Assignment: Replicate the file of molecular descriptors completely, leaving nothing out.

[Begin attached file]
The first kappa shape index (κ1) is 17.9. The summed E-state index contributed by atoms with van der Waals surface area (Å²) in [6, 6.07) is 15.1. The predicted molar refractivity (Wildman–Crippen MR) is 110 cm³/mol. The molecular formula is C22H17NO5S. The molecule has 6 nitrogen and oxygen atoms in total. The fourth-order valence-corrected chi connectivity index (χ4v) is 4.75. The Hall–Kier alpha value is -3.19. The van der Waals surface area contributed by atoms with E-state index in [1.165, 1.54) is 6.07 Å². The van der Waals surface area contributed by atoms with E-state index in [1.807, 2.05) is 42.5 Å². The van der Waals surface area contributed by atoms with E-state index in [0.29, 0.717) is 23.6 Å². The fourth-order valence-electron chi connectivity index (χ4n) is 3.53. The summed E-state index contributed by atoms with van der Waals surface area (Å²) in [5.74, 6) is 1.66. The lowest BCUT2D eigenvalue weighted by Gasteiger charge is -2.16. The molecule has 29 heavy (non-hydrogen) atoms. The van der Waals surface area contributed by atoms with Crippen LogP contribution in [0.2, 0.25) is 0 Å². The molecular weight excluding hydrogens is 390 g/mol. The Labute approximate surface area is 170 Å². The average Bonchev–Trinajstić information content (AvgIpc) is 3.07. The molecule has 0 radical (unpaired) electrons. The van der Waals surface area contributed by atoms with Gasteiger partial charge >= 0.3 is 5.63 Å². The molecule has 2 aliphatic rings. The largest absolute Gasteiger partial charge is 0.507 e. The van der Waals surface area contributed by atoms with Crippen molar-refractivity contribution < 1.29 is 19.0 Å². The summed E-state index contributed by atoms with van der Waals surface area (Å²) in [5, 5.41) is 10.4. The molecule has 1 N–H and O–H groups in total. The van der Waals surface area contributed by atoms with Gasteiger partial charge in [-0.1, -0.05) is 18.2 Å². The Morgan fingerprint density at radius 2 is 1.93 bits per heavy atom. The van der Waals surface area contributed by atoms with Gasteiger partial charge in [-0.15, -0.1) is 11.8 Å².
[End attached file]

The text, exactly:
The first kappa shape index (κ1) is 17.9. The summed E-state index contributed by atoms with van der Waals surface area (Å²) in [6, 6.07) is 15.1. The predicted molar refractivity (Wildman–Crippen MR) is 110 cm³/mol. The molecular formula is C22H17NO5S. The molecule has 6 nitrogen and oxygen atoms in total. The fourth-order valence-corrected chi connectivity index (χ4v) is 4.75. The Hall–Kier alpha value is -3.19. The van der Waals surface area contributed by atoms with E-state index in [1.165, 1.54) is 6.07 Å². The van der Waals surface area contributed by atoms with E-state index in [1.807, 2.05) is 42.5 Å². The van der Waals surface area contributed by atoms with E-state index in [0.29, 0.717) is 23.6 Å². The fourth-order valence-electron chi connectivity index (χ4n) is 3.53. The summed E-state index contributed by atoms with van der Waals surface area (Å²) in [5.74, 6) is 1.66. The lowest BCUT2D eigenvalue weighted by Gasteiger charge is -2.16. The molecule has 29 heavy (non-hydrogen) atoms. The van der Waals surface area contributed by atoms with Crippen LogP contribution in [0.2, 0.25) is 0 Å². The molecular weight excluding hydrogens is 390 g/mol. The Labute approximate surface area is 170 Å². The average Bonchev–Trinajstić information content (AvgIpc) is 3.07. The molecule has 0 radical (unpaired) electrons. The van der Waals surface area contributed by atoms with Gasteiger partial charge >= 0.3 is 5.63 Å². The molecule has 2 aliphatic rings. The largest absolute Gasteiger partial charge is 0.507 e. The van der Waals surface area contributed by atoms with Crippen molar-refractivity contribution < 1.29 is 19.0 Å². The summed E-state index contributed by atoms with van der Waals surface area (Å²) in [5, 5.41) is 10.4. The molecule has 1 N–H and O–H groups in total. The van der Waals surface area contributed by atoms with Gasteiger partial charge in [-0.1, -0.05) is 18.2 Å². The Morgan fingerprint density at radius 2 is 1.93 bits per heavy atom. The van der Waals surface area contributed by atoms with Gasteiger partial charge in [-0.15, -0.1) is 11.8 Å².